Dissecting The Nigerian Republic From Colonial Period Till Date
DR Otolorin Adeniji-Bello’s book, Lessons of History 11 for the Nigeria Republic And other world essays, simply takes the reader through the history of Nigeria and the challenges facing it.
The book catalogues the Nigerian republic before and after the amalgamation of 1914. The second chapter of the book particularly focuses on the present state of the country, with the rise of ethnicity. Dr Adeniji-Bello admits that each ethnic group now finds fault with every other one except its own, adding that this kind of behaviour breeds hegemonous ethnocentric nepotism.
The third chapter focuses on the northern and southern regions of the country. This section travels back in time to the colonial period when the British established an indirect rule in the northern region, and with this development, the culture of the northern caliphate was not tampered with. The author then believes this is the reason the average northerner feels a sense of superiority to his southern counterpart, that his culture was not tampered with by the colonial rulers through direct assault.
The author admits that “this behaviour is more or less carried forward in their relationship with the other ethnic entities today.” The author also highlights the way of life of the Yoruba in this section.
Chapter four highlights how the people of the country are connected to one another, and this must have taken a lot of time and research on the part of the author, who lists the four brothers who came into what is now known as Nigeria via the Southern Egypt-Nubia (now Sudan) – Uthman Dan Fodio, Abdullahi Gogobir, Muhammadu Limroid (Lamurudu) and Abdullahi Mustafa Raji.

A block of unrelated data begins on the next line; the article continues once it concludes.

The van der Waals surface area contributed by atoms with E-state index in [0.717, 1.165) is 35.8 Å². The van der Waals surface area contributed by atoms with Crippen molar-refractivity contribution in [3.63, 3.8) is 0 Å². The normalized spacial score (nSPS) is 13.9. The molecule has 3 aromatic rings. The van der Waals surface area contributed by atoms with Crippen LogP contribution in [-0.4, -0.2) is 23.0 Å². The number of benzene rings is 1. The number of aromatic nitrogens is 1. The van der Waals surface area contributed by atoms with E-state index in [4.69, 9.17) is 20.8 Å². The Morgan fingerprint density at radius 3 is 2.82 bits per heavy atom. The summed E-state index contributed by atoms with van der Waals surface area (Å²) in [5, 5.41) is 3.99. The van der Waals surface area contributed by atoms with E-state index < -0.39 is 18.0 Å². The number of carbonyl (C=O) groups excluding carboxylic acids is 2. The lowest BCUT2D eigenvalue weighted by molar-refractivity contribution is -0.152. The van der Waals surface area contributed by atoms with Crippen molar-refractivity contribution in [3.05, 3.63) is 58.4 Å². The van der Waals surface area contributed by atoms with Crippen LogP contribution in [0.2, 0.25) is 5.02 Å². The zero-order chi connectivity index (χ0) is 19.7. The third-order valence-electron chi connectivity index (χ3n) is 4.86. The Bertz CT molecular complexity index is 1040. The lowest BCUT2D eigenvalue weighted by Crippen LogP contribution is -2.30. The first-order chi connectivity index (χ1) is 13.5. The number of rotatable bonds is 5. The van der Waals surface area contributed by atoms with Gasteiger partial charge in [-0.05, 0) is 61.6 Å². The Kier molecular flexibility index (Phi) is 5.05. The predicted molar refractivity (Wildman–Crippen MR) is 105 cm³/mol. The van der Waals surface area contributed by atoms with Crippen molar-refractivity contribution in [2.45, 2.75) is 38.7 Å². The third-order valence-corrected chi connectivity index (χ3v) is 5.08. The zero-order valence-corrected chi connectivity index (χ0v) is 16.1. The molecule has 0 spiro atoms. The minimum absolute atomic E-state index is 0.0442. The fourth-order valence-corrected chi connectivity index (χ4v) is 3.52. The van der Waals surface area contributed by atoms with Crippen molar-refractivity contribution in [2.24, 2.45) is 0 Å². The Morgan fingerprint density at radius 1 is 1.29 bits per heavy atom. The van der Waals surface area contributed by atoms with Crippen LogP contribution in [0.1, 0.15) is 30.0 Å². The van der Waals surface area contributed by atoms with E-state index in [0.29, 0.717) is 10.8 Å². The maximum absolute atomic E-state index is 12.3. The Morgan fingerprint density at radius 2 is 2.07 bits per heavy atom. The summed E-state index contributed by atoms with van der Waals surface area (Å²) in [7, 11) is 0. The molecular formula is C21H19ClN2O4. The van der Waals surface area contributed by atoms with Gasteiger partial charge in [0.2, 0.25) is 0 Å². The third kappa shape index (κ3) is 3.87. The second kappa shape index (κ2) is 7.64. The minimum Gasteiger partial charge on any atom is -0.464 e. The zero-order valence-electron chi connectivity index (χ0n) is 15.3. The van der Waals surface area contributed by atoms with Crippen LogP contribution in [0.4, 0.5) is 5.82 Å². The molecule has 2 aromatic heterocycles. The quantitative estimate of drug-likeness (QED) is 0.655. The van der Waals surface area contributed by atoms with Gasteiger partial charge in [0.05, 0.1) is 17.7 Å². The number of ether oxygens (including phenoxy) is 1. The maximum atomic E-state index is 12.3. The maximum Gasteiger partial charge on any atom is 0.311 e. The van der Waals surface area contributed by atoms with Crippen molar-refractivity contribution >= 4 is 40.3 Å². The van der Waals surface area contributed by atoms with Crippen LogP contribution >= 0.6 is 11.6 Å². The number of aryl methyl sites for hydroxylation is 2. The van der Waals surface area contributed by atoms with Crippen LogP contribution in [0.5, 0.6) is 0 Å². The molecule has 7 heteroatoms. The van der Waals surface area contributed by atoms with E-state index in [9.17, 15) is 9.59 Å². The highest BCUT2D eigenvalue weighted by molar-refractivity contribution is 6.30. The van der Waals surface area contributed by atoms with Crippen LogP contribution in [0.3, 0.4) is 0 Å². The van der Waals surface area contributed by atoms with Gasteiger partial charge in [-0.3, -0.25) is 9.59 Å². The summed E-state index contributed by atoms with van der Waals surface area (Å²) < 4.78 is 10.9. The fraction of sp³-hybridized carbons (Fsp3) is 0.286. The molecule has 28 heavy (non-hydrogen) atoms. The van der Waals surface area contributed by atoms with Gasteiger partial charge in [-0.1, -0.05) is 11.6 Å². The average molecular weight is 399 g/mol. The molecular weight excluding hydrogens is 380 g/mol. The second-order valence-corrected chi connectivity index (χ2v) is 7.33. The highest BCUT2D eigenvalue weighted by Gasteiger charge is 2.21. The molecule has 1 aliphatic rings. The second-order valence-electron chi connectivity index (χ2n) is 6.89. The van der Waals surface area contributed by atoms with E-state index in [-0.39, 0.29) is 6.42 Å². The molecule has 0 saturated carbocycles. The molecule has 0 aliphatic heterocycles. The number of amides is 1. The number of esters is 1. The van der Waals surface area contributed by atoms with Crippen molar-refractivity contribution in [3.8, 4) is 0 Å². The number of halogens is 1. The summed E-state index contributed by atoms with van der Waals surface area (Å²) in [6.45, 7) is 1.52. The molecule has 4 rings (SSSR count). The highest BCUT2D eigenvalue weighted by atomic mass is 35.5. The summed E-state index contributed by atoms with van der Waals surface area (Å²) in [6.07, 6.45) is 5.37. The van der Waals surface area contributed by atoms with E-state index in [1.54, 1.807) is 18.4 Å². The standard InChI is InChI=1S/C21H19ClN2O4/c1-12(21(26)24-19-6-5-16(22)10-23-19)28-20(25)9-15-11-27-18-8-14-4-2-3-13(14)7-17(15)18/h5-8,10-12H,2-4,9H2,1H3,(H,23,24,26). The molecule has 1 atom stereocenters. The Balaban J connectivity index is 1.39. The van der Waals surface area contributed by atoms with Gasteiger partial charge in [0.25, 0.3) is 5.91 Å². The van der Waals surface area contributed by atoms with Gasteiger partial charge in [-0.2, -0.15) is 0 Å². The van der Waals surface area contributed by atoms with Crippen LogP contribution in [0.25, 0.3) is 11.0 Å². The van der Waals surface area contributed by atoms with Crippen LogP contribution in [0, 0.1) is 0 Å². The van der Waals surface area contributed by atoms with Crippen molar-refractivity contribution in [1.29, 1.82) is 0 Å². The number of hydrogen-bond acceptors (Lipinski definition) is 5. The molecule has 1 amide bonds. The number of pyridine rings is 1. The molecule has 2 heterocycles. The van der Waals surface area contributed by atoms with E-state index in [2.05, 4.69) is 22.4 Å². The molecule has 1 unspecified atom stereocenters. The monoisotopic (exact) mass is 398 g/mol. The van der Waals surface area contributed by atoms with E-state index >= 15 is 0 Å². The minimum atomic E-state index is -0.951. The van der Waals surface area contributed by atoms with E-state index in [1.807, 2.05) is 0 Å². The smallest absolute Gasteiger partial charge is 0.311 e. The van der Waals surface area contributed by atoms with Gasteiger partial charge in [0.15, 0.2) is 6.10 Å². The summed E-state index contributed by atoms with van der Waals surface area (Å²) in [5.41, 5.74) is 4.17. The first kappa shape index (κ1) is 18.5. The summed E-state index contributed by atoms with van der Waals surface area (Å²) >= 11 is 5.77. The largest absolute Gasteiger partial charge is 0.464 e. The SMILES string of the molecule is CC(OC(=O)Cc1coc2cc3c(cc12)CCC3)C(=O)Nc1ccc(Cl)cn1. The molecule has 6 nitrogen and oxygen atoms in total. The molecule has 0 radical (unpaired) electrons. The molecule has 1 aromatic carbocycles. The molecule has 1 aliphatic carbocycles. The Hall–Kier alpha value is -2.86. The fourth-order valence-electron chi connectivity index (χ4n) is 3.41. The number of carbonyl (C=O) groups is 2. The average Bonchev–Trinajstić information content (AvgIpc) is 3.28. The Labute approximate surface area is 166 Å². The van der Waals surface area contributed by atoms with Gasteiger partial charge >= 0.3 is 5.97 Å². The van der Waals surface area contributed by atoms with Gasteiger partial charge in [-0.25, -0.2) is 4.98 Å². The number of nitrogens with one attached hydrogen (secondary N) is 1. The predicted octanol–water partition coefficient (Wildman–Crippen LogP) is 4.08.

While Dan Fodio stayed in Sokoto, Gogobir moved to Borno and Limroid moved to the Yoruba setting, setting up shop in Ile-Ife. The author explains how Limroid finally becomes Lamurudu, and his son, Y’Adua (Odua or Oduduwa) became the progenitor of the Yoruba race.
He states that the Edo and Itsekiri later evolved from the Yoruba race, adding that the first Oba of Benin, Ewedemi, was one of the sons of Oduduwa. The case of the Ijebu in Yorubaland is another issue discussed in this chapter.
In subsequent chapters, the author looks at the present Nigerian outlook and the identity question. He agrees that there is still a lot more to be done if the country is to achieve its purpose of existence.